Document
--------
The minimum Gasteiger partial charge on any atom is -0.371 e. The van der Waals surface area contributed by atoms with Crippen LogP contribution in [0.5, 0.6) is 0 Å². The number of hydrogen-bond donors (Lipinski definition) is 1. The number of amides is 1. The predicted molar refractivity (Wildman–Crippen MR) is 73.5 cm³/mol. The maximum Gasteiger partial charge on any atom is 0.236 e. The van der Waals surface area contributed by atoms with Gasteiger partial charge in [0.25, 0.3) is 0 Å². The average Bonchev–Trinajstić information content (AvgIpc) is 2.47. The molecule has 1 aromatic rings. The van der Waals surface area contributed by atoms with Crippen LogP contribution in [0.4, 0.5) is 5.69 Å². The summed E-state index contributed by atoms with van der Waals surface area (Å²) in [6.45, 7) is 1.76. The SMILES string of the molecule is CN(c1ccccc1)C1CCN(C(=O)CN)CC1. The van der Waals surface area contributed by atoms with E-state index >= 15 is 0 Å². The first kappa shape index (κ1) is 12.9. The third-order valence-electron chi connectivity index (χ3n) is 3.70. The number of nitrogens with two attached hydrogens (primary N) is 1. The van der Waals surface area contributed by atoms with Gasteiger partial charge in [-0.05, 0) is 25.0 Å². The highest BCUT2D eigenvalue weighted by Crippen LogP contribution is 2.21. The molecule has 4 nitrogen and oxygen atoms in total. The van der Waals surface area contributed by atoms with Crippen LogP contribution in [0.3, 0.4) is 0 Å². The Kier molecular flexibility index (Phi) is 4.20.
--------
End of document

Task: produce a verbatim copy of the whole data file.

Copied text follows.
The minimum Gasteiger partial charge on any atom is -0.371 e. The van der Waals surface area contributed by atoms with Crippen LogP contribution in [0.5, 0.6) is 0 Å². The number of hydrogen-bond donors (Lipinski definition) is 1. The number of amides is 1. The predicted molar refractivity (Wildman–Crippen MR) is 73.5 cm³/mol. The maximum Gasteiger partial charge on any atom is 0.236 e. The van der Waals surface area contributed by atoms with Gasteiger partial charge in [0.25, 0.3) is 0 Å². The average Bonchev–Trinajstić information content (AvgIpc) is 2.47. The molecule has 1 aromatic rings. The van der Waals surface area contributed by atoms with Crippen LogP contribution in [0.4, 0.5) is 5.69 Å². The summed E-state index contributed by atoms with van der Waals surface area (Å²) in [6.45, 7) is 1.76. The SMILES string of the molecule is CN(c1ccccc1)C1CCN(C(=O)CN)CC1. The van der Waals surface area contributed by atoms with E-state index >= 15 is 0 Å². The first kappa shape index (κ1) is 12.9. The third-order valence-electron chi connectivity index (χ3n) is 3.70. The number of nitrogens with two attached hydrogens (primary N) is 1. The van der Waals surface area contributed by atoms with Gasteiger partial charge in [-0.05, 0) is 25.0 Å². The highest BCUT2D eigenvalue weighted by Crippen LogP contribution is 2.21. The molecule has 4 nitrogen and oxygen atoms in total. The van der Waals surface area contributed by atoms with Crippen LogP contribution in [0.3, 0.4) is 0 Å². The Kier molecular flexibility index (Phi) is 4.20.